Using CRISPR, Dr. Tsang and his scientific colleagues seek to design a genome surgery with the potential to treat RP patients regardless of the underlying genetic defect. “A universal precision metabolome rejuvenation would be a vast improvement over the limited options now available to most RP patients, which do little to prevent blindness,” says Dr. Tsang. “Although each of the nearly 80 genes provokes RP in different ways, blindness usually occurs because the light sensing neurons experience anabolic biosynthetic failure and become deprived of energy.

    Rod outer segments

    Rod outer segments shorten due to elevated oxidative stress & low anabolism.

    Rods obtain energy by breaking down glucose sugar-lysis (i.e., glycolysis) to generate adenosine triphosphate (ATP), an energy supplying molecule, through glycolysis. Reduction in ATP energy production appears in both diseased and aging rods. This, in turn, leads to cone death and the loss of day vision. Dr. Tsang’s research team hypothesized that rejuvenating the glycolytic metabolome specifically within rods could thwart deterioration of the rods and cones thereby decelerating aging of the retina and preserving vision. Their proposed therapy calls on CRISPR genome surgery to edit the gene PHD (prolyl hydroxylase), which could rejuvenate rod glycolysis. During World War II, Otto Warburg, MD, observed a preference for anabolism in retinal cells, fetal cells, and rapidly proliferating tumor cells.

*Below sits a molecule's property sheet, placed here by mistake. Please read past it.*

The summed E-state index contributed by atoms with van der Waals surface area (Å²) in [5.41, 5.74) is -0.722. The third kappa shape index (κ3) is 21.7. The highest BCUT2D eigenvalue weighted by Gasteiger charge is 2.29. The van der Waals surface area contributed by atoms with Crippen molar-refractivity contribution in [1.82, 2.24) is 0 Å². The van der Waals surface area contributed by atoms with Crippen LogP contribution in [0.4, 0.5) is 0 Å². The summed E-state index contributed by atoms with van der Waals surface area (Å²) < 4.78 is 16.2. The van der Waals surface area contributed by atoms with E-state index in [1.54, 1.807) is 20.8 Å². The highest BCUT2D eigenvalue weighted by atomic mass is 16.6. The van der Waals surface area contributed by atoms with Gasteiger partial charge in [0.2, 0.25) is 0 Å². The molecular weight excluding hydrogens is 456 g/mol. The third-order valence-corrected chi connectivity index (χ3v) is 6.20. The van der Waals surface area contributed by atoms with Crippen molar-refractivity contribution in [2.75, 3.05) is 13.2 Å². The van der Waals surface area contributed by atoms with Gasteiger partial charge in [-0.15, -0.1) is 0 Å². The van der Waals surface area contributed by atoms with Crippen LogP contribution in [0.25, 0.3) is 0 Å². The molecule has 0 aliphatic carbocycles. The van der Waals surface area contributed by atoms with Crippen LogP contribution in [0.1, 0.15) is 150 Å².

Dr. Tsang and his colleagues recently conducted a study using CRISPR-based gene therapy in both dominant and recessive preclinical models to determine if it can curtail RP by ablating PHD to rescue retinal degeneration. To achieve this outcome, they created a novel precision reprogramming method by bundling the components of the CRISPR genome surgery system into adeno-associated viral vectors (AAV). When injected into the retina, AAV expressed their genetic payload specifically only in rod photoreceptor neurons.

    Human eye scan

    RP patient blinded by the same mutant rhodopsin gene as CRISPR treated mice

    The researchers’ findings, published in Cell Reports Medicine, demonstrated that: